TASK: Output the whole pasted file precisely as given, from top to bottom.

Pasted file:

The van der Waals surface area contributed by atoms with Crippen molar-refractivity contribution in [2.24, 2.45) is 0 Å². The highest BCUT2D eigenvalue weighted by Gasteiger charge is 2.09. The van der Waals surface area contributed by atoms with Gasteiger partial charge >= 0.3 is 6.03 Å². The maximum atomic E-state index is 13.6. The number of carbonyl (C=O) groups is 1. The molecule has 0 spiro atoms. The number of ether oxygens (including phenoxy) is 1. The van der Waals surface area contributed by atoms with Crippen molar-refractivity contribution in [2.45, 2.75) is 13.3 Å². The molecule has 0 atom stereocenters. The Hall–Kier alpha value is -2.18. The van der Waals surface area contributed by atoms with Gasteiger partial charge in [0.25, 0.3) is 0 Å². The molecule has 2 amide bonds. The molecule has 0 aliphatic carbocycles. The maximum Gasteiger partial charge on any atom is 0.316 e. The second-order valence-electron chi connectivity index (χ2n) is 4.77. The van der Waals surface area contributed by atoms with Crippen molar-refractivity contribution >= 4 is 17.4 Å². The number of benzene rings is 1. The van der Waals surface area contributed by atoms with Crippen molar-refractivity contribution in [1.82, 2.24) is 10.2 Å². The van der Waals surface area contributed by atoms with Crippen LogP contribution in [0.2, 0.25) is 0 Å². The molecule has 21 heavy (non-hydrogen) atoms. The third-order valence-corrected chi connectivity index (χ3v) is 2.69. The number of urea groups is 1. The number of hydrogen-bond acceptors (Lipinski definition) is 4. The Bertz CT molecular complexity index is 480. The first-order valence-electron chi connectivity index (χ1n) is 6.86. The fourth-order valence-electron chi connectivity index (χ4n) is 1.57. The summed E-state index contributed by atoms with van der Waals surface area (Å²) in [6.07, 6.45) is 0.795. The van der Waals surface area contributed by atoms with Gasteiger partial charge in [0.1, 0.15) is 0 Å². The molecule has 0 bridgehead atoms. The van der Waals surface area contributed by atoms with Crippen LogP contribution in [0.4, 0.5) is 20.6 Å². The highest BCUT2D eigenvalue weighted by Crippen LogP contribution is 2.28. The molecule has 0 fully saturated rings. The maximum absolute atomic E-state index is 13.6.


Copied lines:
The van der Waals surface area contributed by atoms with Crippen molar-refractivity contribution in [2.24, 2.45) is 0 Å². The highest BCUT2D eigenvalue weighted by Gasteiger charge is 2.09. The van der Waals surface area contributed by atoms with Gasteiger partial charge >= 0.3 is 6.03 Å². The maximum atomic E-state index is 13.6. The number of carbonyl (C=O) groups is 1. The molecule has 0 spiro atoms. The number of ether oxygens (including phenoxy) is 1. The van der Waals surface area contributed by atoms with Crippen molar-refractivity contribution in [2.45, 2.75) is 13.3 Å². The molecule has 0 atom stereocenters. The Hall–Kier alpha value is -2.18. The van der Waals surface area contributed by atoms with Gasteiger partial charge in [0.25, 0.3) is 0 Å². The molecule has 2 amide bonds. The molecule has 0 aliphatic carbocycles. The maximum Gasteiger partial charge on any atom is 0.316 e. The second-order valence-electron chi connectivity index (χ2n) is 4.77. The van der Waals surface area contributed by atoms with Crippen molar-refractivity contribution >= 4 is 17.4 Å². The number of benzene rings is 1. The van der Waals surface area contributed by atoms with Crippen molar-refractivity contribution in [1.82, 2.24) is 10.2 Å². The van der Waals surface area contributed by atoms with Crippen LogP contribution in [0.2, 0.25) is 0 Å². The molecule has 21 heavy (non-hydrogen) atoms. The third-order valence-corrected chi connectivity index (χ3v) is 2.69. The number of urea groups is 1. The number of hydrogen-bond acceptors (Lipinski definition) is 4. The Bertz CT molecular complexity index is 480. The first-order valence-electron chi connectivity index (χ1n) is 6.86. The fourth-order valence-electron chi connectivity index (χ4n) is 1.57. The summed E-state index contributed by atoms with van der Waals surface area (Å²) in [6.07, 6.45) is 0.795. The van der Waals surface area contributed by atoms with Gasteiger partial charge in [0.1, 0.15) is 0 Å². The molecule has 0 bridgehead atoms. The van der Waals surface area contributed by atoms with Crippen LogP contribution in [0.4, 0.5) is 20.6 Å². The highest BCUT2D eigenvalue weighted by Crippen LogP contribution is 2.28. The molecule has 0 fully saturated rings. The maximum absolute atomic E-state index is 13.6.